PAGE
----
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Interview: Judith Moffett on “Ten Lights and Darks”

Tell us a bit about “Ten Lights and Darks.”

The story is told from the POV of a fortyish reporter, Mike Ward, who is assigned to do a feature story about pet communicators.  He hates the assignment, considers the subject preposterous, but can’t wiggle out of it.  His workaround is to turn the feature into an exposé.  During the research process he meets a woman called Charlie, whom he’s very attracted to, but whose take on the subject of pet communication is more open-minded than Mike’s.  Besides these two characters we also have Hortensia Feely, the local pet psychic Mike picks out to interview, and Charlie’s scaredy-cat Labradoodle, Raven.  The treatment is lighter than is usual for me, but the subject seemed to demand to be treated humorously (mostly).


What was the inspiration for this story, or what prompted you to write it?

In 2010 my younger standard poodle, Feste, was diagnosed with immune mediated hemolytic anemia.  After three months of treatment, during nearly all of which it was unclear whether he would survive or succumb, he finally died.  He was a delightful dog, and only seven, and I took it very hard.  So did my surviving older poodle, Fleece.  They were very bonded.  At first she had seemed all right, but she gradually slipped into depression, virtually stopped eating, lost weight, and appeared to take pleasure in nothing.  While I was worrying about her to my massage therapist one day, she mentioned that there was a pet communicator right in town–we’re talking about a small town here, a wide place in the road–and she didn’t know whether I was open to this but would I want to consider calling her?

I didn’t know whether I was open to it either, but I was worried and stressed enough that I went to the communicator’s website to see what I could see.  What I read there was far from encouraging, and if I’d had to go to any trouble I wouldn’t have pursued it, but the woman was right there in town, didn’t cost that much, and made house calls.  So I phoned her and she came out.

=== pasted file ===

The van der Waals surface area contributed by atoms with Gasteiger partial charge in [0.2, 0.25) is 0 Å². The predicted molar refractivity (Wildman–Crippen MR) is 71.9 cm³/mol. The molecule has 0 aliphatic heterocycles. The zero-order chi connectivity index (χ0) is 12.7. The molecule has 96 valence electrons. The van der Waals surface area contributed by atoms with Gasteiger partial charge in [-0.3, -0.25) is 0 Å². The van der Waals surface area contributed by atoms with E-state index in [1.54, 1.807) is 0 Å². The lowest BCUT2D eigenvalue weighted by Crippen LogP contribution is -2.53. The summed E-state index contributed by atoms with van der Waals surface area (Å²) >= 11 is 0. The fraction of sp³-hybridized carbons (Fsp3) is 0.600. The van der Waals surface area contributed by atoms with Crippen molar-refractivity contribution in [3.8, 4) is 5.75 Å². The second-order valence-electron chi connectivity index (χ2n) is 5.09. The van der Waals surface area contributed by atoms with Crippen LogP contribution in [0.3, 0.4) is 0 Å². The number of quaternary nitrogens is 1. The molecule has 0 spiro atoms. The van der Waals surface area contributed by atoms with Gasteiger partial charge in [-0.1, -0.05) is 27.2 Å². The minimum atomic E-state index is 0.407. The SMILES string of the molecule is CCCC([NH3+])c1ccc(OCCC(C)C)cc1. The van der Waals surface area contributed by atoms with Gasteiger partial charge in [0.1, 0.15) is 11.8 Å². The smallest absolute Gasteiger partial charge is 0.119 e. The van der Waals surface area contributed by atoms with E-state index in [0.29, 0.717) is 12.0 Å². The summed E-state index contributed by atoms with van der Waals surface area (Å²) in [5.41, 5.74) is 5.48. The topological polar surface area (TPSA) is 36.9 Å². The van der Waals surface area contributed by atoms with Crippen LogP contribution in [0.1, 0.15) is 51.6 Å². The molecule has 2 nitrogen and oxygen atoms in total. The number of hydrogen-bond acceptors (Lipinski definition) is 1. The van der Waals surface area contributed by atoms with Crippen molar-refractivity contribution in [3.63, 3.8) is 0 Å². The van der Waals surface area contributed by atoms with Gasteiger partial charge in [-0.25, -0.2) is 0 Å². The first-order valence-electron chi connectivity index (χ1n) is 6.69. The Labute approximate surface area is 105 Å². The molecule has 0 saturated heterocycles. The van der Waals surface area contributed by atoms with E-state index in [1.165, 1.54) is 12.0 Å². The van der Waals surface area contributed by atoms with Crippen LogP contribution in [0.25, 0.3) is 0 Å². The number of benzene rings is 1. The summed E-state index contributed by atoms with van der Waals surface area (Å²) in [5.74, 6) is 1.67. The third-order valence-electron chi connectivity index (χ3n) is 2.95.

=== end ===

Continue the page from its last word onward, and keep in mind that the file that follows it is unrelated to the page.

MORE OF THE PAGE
The details in my story of how Mike’s pet communicator behaves and what she says about Raven’s problems are lifted directly from the notes I took after my communicator left.  (Nobody could make that stuff up!)  I won’t mention her name here, for fear that Google might alert her if I do, but trust me, it’s every bit as weird and outlandish a name as Hortensia Feely.


What kind of research, if any, did you do for this story?

Beside my true-life adventure into the field (see answer to previous question), I did what Mike did:  looked at websites and perused Amazon’s list of books on the subject of pet communication.  For later in the story I revisited my CD of Jane Goodall’s When Animals Talk, to refresh my memory of what Goodall actually says there.  I also consulted Rupert Sheldrake’s website, where there’s a lot of relevant information.


What are you working on now?

For this coming spring and summer I’ll be wearing a different literary hat to revise my book-length memoir-in-manuscript of the poet James Merrill, who died in 1995.  If I finish in good time I have an idea for an alternate-history story set on my hundred-acre recovering farm in Kentucky.


Anything else you’d like to add?

Only that without planning or anticipating this, I seem to be writing hybrid stories that are essentially science fiction but with elements of fantasy woven in, as in “Space Ballet” (forthcoming from and my 2008 novel The Bird Shaman, or in the present case a fantasy story with elements of sf worked into it.  I know this weakening of genre boundaries is disapproved of in some quarters; but, as with most authors, the story is driving the bus when I’m writing it, and that seems to be where the bus has usually wanted to go in recent times.

Incidentally, Rupert Sheldrake is a dream source for this kind of hybrid science/fantasy fiction.  He turns up in “Space Ballet” too, a very different sort of tale.

A final note.  The main question I wanted to put to my pet communicator was:  Did Fleece want us to get her another dog?  The answer, predictably, was yes.  Feste, said the PC, had already taken care of that from heaven and we would find the dog he had picked out for us when the time was right.  She described this dog:  he would be older, 7 or 8, and silver-gray.  She also recounted what Fleece was telling her about how Fleece herself would die (none of that dragged-out shit for Fleece, she would be fine one day and gone the next, after having taught the new dog how to take care of me).  Not one word of what’s verifiable in all this turned out to be true.  Getting another dog was the cure for Fleece’s depression–she did a 180 almost as soon as we got him–but I shouldn’t have needed a psychic to tell me that.  She died of cancer this past December, aged 13 years 5 months, seemingly without having taught Corbie thing one about how to take care of me.  What she did, and she did a great job of it, was teach me how to take care of Corbie and herself.  We miss her terribly.

“Ten Lights and Darks” appears in the Jan/Feb 2013 issue of F&SF.


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